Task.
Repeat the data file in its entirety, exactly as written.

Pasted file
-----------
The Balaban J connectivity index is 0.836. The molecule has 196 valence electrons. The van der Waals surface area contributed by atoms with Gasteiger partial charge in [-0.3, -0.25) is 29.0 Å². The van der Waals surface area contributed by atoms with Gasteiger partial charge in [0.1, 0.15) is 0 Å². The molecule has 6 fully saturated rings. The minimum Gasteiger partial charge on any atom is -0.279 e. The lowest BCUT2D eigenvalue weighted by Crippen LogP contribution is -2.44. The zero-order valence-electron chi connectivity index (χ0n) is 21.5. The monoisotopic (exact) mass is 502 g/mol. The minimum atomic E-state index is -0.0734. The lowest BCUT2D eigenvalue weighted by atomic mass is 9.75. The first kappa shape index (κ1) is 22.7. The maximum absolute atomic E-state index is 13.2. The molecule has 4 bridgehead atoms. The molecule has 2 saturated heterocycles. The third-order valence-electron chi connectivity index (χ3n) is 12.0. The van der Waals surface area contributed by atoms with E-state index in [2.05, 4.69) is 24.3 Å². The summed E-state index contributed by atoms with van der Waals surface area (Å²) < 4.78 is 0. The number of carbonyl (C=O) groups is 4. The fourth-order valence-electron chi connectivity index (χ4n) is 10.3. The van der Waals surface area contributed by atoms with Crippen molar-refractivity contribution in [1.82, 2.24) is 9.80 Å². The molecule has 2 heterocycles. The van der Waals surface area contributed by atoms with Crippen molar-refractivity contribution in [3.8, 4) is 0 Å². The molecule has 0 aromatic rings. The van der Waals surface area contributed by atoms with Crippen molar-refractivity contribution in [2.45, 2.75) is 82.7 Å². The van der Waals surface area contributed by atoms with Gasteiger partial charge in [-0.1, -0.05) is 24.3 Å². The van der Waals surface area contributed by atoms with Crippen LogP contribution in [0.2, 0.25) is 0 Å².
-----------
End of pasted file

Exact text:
The Balaban J connectivity index is 0.836. The molecule has 196 valence electrons. The van der Waals surface area contributed by atoms with Gasteiger partial charge in [-0.3, -0.25) is 29.0 Å². The van der Waals surface area contributed by atoms with Gasteiger partial charge in [0.1, 0.15) is 0 Å². The molecule has 6 fully saturated rings. The minimum Gasteiger partial charge on any atom is -0.279 e. The lowest BCUT2D eigenvalue weighted by Crippen LogP contribution is -2.44. The zero-order valence-electron chi connectivity index (χ0n) is 21.5. The monoisotopic (exact) mass is 502 g/mol. The minimum atomic E-state index is -0.0734. The lowest BCUT2D eigenvalue weighted by atomic mass is 9.75. The first kappa shape index (κ1) is 22.7. The maximum absolute atomic E-state index is 13.2. The molecule has 4 bridgehead atoms. The molecule has 2 saturated heterocycles. The third-order valence-electron chi connectivity index (χ3n) is 12.0. The van der Waals surface area contributed by atoms with E-state index in [2.05, 4.69) is 24.3 Å². The summed E-state index contributed by atoms with van der Waals surface area (Å²) < 4.78 is 0. The number of carbonyl (C=O) groups is 4. The fourth-order valence-electron chi connectivity index (χ4n) is 10.3. The van der Waals surface area contributed by atoms with Crippen molar-refractivity contribution in [1.82, 2.24) is 9.80 Å². The molecule has 2 heterocycles. The van der Waals surface area contributed by atoms with Crippen molar-refractivity contribution in [3.8, 4) is 0 Å². The molecule has 0 aromatic rings. The van der Waals surface area contributed by atoms with Crippen molar-refractivity contribution in [2.45, 2.75) is 82.7 Å². The van der Waals surface area contributed by atoms with Gasteiger partial charge in [-0.1, -0.05) is 24.3 Å². The van der Waals surface area contributed by atoms with Crippen LogP contribution in [0.2, 0.25) is 0 Å².